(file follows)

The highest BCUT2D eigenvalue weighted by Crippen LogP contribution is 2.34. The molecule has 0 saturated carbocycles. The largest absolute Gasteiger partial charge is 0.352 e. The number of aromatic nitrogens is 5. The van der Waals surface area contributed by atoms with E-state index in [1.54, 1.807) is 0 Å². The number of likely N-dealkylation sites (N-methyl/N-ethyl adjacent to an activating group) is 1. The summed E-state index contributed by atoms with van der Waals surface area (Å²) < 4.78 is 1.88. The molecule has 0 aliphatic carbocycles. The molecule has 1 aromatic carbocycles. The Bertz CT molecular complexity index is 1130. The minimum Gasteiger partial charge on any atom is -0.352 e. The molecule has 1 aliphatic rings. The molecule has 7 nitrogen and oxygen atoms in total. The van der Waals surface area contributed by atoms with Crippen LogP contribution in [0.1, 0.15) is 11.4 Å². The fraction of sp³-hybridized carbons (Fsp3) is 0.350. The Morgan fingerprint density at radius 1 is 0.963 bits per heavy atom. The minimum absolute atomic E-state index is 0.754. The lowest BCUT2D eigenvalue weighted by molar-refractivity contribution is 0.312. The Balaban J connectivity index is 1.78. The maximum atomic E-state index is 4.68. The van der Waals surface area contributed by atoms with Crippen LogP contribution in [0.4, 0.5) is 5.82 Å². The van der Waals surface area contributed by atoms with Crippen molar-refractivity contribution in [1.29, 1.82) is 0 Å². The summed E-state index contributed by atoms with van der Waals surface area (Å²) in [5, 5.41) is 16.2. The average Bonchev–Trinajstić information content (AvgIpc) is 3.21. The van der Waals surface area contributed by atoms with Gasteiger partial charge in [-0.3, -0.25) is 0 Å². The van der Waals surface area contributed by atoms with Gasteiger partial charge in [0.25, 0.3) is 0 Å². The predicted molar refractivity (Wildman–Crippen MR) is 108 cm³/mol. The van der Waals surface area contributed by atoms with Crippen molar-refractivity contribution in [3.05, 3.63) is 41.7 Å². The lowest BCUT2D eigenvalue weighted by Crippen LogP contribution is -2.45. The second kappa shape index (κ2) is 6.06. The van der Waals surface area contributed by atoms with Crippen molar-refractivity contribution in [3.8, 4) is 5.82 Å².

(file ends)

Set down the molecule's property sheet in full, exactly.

The highest BCUT2D eigenvalue weighted by Crippen LogP contribution is 2.34. The molecule has 0 saturated carbocycles. The largest absolute Gasteiger partial charge is 0.352 e. The number of aromatic nitrogens is 5. The van der Waals surface area contributed by atoms with E-state index in [1.54, 1.807) is 0 Å². The number of likely N-dealkylation sites (N-methyl/N-ethyl adjacent to an activating group) is 1. The summed E-state index contributed by atoms with van der Waals surface area (Å²) < 4.78 is 1.88. The molecule has 0 aliphatic carbocycles. The molecule has 1 aromatic carbocycles. The Bertz CT molecular complexity index is 1130. The minimum Gasteiger partial charge on any atom is -0.352 e. The molecule has 1 aliphatic rings. The molecule has 7 nitrogen and oxygen atoms in total. The van der Waals surface area contributed by atoms with Crippen LogP contribution in [0.1, 0.15) is 11.4 Å². The fraction of sp³-hybridized carbons (Fsp3) is 0.350. The Morgan fingerprint density at radius 1 is 0.963 bits per heavy atom. The minimum absolute atomic E-state index is 0.754. The lowest BCUT2D eigenvalue weighted by molar-refractivity contribution is 0.312. The Balaban J connectivity index is 1.78. The maximum atomic E-state index is 4.68. The van der Waals surface area contributed by atoms with Crippen LogP contribution in [0.4, 0.5) is 5.82 Å². The van der Waals surface area contributed by atoms with Crippen molar-refractivity contribution in [1.29, 1.82) is 0 Å². The summed E-state index contributed by atoms with van der Waals surface area (Å²) in [5, 5.41) is 16.2. The average Bonchev–Trinajstić information content (AvgIpc) is 3.21. The van der Waals surface area contributed by atoms with Gasteiger partial charge in [-0.3, -0.25) is 0 Å². The van der Waals surface area contributed by atoms with Gasteiger partial charge in [0.25, 0.3) is 0 Å². The predicted molar refractivity (Wildman–Crippen MR) is 108 cm³/mol. The van der Waals surface area contributed by atoms with Crippen molar-refractivity contribution in [3.05, 3.63) is 41.7 Å². The lowest BCUT2D eigenvalue weighted by Crippen LogP contribution is -2.45. The second kappa shape index (κ2) is 6.06. The van der Waals surface area contributed by atoms with Crippen molar-refractivity contribution in [3.8, 4) is 5.82 Å².